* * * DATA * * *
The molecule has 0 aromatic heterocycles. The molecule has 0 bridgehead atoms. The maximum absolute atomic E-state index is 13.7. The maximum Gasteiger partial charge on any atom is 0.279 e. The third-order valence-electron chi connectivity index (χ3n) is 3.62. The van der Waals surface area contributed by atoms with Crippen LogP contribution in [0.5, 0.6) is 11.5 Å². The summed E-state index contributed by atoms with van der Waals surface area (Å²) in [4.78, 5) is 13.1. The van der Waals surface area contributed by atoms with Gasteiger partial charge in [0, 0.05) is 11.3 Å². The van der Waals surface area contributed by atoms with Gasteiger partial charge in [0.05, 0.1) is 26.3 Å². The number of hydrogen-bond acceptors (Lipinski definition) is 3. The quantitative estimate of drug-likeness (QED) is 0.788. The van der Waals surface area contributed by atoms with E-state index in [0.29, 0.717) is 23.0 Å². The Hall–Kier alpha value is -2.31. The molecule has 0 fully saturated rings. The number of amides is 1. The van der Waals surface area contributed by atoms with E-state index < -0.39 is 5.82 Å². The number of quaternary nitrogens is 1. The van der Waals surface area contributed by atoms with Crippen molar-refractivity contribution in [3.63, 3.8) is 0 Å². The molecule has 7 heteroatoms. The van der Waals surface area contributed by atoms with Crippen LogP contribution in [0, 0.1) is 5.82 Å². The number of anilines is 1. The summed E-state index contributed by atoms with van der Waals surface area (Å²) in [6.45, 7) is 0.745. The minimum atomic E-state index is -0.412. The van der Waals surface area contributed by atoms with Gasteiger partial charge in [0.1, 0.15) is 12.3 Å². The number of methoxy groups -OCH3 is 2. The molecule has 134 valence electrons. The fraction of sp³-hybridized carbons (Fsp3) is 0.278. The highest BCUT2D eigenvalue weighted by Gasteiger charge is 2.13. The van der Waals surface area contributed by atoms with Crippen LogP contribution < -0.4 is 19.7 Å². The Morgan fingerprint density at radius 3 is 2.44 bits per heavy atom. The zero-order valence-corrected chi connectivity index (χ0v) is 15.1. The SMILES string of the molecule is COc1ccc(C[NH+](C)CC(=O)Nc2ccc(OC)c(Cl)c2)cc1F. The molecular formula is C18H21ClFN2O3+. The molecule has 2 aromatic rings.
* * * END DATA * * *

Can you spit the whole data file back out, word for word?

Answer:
The molecule has 0 aromatic heterocycles. The molecule has 0 bridgehead atoms. The maximum absolute atomic E-state index is 13.7. The maximum Gasteiger partial charge on any atom is 0.279 e. The third-order valence-electron chi connectivity index (χ3n) is 3.62. The van der Waals surface area contributed by atoms with Crippen LogP contribution in [0.5, 0.6) is 11.5 Å². The summed E-state index contributed by atoms with van der Waals surface area (Å²) in [4.78, 5) is 13.1. The van der Waals surface area contributed by atoms with Gasteiger partial charge in [0, 0.05) is 11.3 Å². The van der Waals surface area contributed by atoms with Gasteiger partial charge in [0.05, 0.1) is 26.3 Å². The number of hydrogen-bond acceptors (Lipinski definition) is 3. The quantitative estimate of drug-likeness (QED) is 0.788. The van der Waals surface area contributed by atoms with E-state index in [0.29, 0.717) is 23.0 Å². The Hall–Kier alpha value is -2.31. The molecule has 0 fully saturated rings. The number of amides is 1. The van der Waals surface area contributed by atoms with E-state index < -0.39 is 5.82 Å². The number of quaternary nitrogens is 1. The van der Waals surface area contributed by atoms with Crippen molar-refractivity contribution in [3.63, 3.8) is 0 Å². The molecule has 7 heteroatoms. The van der Waals surface area contributed by atoms with Crippen LogP contribution in [0, 0.1) is 5.82 Å². The number of anilines is 1. The summed E-state index contributed by atoms with van der Waals surface area (Å²) in [6.45, 7) is 0.745. The minimum atomic E-state index is -0.412. The van der Waals surface area contributed by atoms with Gasteiger partial charge in [0.1, 0.15) is 12.3 Å². The number of methoxy groups -OCH3 is 2. The molecule has 134 valence electrons. The fraction of sp³-hybridized carbons (Fsp3) is 0.278. The highest BCUT2D eigenvalue weighted by Gasteiger charge is 2.13. The van der Waals surface area contributed by atoms with Crippen LogP contribution < -0.4 is 19.7 Å². The Morgan fingerprint density at radius 3 is 2.44 bits per heavy atom. The zero-order valence-corrected chi connectivity index (χ0v) is 15.1. The SMILES string of the molecule is COc1ccc(C[NH+](C)CC(=O)Nc2ccc(OC)c(Cl)c2)cc1F. The molecular formula is C18H21ClFN2O3+. The molecule has 2 aromatic rings.